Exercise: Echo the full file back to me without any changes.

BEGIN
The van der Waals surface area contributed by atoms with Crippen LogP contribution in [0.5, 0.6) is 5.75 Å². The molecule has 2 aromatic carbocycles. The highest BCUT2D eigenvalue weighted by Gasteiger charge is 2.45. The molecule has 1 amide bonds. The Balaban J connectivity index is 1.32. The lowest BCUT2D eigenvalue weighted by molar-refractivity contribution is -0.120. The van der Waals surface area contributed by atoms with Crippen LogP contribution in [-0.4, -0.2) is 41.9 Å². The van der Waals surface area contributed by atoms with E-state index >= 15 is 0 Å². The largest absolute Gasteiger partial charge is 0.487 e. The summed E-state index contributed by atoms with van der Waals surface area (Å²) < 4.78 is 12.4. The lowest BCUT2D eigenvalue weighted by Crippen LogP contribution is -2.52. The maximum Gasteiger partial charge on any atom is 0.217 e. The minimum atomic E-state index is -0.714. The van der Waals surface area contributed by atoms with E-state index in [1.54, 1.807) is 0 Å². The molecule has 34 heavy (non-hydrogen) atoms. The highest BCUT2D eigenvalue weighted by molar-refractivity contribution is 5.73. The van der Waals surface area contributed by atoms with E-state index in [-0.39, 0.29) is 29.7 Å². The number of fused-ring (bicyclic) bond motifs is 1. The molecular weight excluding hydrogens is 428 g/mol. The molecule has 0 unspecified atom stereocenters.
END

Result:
The van der Waals surface area contributed by atoms with Crippen LogP contribution in [0.5, 0.6) is 5.75 Å². The molecule has 2 aromatic carbocycles. The highest BCUT2D eigenvalue weighted by Gasteiger charge is 2.45. The molecule has 1 amide bonds. The Balaban J connectivity index is 1.32. The lowest BCUT2D eigenvalue weighted by molar-refractivity contribution is -0.120. The van der Waals surface area contributed by atoms with Crippen LogP contribution in [-0.4, -0.2) is 41.9 Å². The van der Waals surface area contributed by atoms with E-state index >= 15 is 0 Å². The largest absolute Gasteiger partial charge is 0.487 e. The summed E-state index contributed by atoms with van der Waals surface area (Å²) < 4.78 is 12.4. The lowest BCUT2D eigenvalue weighted by Crippen LogP contribution is -2.52. The maximum Gasteiger partial charge on any atom is 0.217 e. The minimum atomic E-state index is -0.714. The van der Waals surface area contributed by atoms with E-state index in [1.54, 1.807) is 0 Å². The molecule has 34 heavy (non-hydrogen) atoms. The highest BCUT2D eigenvalue weighted by molar-refractivity contribution is 5.73. The van der Waals surface area contributed by atoms with E-state index in [-0.39, 0.29) is 29.7 Å². The number of fused-ring (bicyclic) bond motifs is 1. The molecular weight excluding hydrogens is 428 g/mol. The molecule has 0 unspecified atom stereocenters.